1,217 new affordable homes were started by City Hall in Enfield & Haringey between April 2019 and March 2020, according to new figures from the Greater London Authority (GLA). This breaks down to 798 in Haringey and 419 in Enfield. Across London, this number exceeded 17,000, marking the highest number since records began in 2002/03. Local London Assembly Member, Joanne McCartney AM, welcomed these figures as “very promising”, but warned of the “big obstacles that lie ahead” for affordable housing delivery due to the Covid-19 outbreak, in the absence of adequate Government support and funding.
The latest stats also reveal that over three as many affordable homes were started in Haringey, and over twice as many in Enfield over this time, compared to the same period during the previous year. The Mayor of London’s Housing Strategy plans for a year-on-year exponential increase in housing starts between 2017 and 2022.
44% in Haringey and 62% of these newly started homes in Enfield will be offered at social rent or London Affordable Rent (LAR) on completion, with the remainder at other affordable rates and tenures such as London Living Rent and Shared Ownership.
Ms McCartney is also raising concerns about the Government’s plans to instruct local authorities to allow developers to defer affordable housing and infrastructure payments during the Covid-19 outbreak.
In the wake of the significant challenges being faced by housing market and construction industry, she is urging the Government to properly fund the Greater London Authority’s affordable housing programme as a matter of priority.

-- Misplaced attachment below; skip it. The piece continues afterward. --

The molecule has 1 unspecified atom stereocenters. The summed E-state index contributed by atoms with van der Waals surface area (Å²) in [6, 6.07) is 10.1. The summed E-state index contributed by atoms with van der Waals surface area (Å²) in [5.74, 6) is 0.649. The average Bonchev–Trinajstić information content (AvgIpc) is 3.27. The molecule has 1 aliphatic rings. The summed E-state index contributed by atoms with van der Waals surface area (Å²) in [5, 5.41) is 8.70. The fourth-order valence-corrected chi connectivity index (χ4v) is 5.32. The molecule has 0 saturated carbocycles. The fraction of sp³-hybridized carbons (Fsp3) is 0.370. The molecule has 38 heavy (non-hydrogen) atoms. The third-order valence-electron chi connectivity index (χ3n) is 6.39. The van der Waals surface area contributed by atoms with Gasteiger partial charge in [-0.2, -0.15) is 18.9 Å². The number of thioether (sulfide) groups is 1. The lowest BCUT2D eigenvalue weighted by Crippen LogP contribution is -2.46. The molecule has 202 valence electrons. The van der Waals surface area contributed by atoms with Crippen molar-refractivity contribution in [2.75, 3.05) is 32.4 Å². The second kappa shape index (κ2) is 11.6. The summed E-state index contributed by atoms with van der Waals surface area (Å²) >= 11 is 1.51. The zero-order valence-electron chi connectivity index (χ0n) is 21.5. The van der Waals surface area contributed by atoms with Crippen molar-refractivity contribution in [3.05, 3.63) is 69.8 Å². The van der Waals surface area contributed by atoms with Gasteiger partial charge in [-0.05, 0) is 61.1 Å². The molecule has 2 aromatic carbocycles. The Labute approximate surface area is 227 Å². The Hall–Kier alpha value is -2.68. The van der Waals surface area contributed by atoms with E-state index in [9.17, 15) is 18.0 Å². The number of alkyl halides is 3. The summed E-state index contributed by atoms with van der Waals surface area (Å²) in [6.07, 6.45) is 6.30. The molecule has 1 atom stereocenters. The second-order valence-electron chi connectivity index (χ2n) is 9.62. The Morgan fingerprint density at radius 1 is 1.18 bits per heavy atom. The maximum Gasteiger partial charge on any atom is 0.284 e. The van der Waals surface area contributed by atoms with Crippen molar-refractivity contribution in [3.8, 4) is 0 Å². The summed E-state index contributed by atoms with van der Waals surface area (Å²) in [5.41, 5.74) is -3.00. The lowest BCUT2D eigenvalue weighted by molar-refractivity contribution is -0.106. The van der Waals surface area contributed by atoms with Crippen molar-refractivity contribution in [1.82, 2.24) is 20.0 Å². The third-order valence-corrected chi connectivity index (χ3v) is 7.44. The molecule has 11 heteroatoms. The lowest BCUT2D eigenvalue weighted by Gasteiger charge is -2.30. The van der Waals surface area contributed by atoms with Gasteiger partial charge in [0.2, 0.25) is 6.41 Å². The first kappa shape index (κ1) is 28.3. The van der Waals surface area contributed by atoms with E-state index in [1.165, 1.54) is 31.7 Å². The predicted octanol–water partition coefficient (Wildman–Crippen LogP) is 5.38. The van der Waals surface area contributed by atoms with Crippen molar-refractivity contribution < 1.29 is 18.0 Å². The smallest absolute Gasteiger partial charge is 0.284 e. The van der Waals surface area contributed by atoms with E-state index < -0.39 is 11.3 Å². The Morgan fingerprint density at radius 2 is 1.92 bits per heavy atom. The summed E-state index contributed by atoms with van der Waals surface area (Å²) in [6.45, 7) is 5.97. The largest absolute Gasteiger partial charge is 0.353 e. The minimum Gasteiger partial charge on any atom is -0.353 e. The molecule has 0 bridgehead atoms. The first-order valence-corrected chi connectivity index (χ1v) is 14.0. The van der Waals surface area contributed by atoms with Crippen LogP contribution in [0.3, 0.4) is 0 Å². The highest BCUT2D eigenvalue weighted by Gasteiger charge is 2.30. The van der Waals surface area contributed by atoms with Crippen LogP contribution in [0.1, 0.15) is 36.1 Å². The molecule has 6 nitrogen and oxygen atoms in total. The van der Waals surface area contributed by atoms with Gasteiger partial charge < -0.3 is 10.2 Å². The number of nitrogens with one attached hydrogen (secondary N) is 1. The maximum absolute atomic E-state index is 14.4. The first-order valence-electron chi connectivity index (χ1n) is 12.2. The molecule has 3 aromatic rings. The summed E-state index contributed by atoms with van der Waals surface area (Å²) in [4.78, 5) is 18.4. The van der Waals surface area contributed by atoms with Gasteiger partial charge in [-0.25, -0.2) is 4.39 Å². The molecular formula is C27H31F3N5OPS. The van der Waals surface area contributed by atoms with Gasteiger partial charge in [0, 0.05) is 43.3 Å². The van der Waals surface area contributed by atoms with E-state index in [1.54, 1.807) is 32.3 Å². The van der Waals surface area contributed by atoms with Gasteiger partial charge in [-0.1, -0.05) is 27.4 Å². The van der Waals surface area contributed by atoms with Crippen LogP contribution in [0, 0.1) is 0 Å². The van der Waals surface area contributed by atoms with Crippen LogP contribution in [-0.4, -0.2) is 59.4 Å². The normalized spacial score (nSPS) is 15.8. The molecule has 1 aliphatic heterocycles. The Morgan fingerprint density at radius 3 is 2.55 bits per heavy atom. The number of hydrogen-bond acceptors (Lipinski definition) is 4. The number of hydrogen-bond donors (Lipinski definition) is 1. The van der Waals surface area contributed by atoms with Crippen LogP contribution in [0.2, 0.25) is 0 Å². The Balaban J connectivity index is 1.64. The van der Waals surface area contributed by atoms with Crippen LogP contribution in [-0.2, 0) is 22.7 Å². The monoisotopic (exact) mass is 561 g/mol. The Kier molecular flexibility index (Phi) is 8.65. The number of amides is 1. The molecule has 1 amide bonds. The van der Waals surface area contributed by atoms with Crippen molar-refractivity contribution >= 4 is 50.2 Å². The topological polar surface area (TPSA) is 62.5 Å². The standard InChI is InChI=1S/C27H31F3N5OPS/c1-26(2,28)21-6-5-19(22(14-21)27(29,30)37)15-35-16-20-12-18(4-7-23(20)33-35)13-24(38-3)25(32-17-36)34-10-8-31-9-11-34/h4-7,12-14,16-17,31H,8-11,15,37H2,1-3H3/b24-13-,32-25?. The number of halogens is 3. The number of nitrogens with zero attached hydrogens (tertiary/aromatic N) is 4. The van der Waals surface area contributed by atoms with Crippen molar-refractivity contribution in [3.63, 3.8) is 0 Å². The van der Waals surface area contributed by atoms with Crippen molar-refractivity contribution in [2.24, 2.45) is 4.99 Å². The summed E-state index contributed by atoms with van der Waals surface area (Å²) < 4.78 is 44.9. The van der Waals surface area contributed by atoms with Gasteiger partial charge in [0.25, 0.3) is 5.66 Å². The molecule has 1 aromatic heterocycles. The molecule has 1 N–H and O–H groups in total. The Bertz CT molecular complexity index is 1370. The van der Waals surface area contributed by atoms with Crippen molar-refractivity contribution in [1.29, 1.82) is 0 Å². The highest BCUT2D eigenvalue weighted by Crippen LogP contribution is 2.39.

The Mayor of London has secured £4.8 billion of funding so far from the Government to support affordable housing projects in London. However, a report released by the GLA in June 2019, revealed that to meet the scale of housing demand in the capital, Government investment in this area would need to increase seven-fold.
According to analysis from the Resolution Foundation, Central Government funding for affordable housing has dropped across the last decade. After 2011, the national budget for social housing was reduced from £8.4bn for 3 years, to £4.5bn for 4 years. London’s allocation of funding was also significantly reduced, from £3.72 billion between 2008 and 2011 (£1.24 billion per year) to just £627 million from 2011-2015 (£157 million a year), representing an almost 90% reduction in yearly funding for all kinds of social and affordable housing.
Local London Assembly Member, Joanne McCartney AM, said:
“These new record-breaking figures are very promising, and show that City Hall is making strong progress in its efforts to turn the tide on our housing crisis.
“The Covid-19 outbreak has thrown our need for more genuinely affordable homes into even sharper relief, with too many in our community facing lockdown in wholly inadequate overcrowded or temporary accommodation, having to pay exorbitant rents, or whilst left out on our streets.
“Big obstacles lie ahead for our housing market and construction industry. As we begin to come out of the first wave of this pandemic, we need to be able to rely on the Government to make the right strategic choices about how we rebuild our society.
“This is why I am urging the Government to seize the initiative and properly invest in City Hall’s affordable housing schemes, which are still underfunded seven times over. Since 2016, City Hall has proved year after year that it is best placed to get to grips with the housing crisis, even in the midst of turmoil and uncertainty”.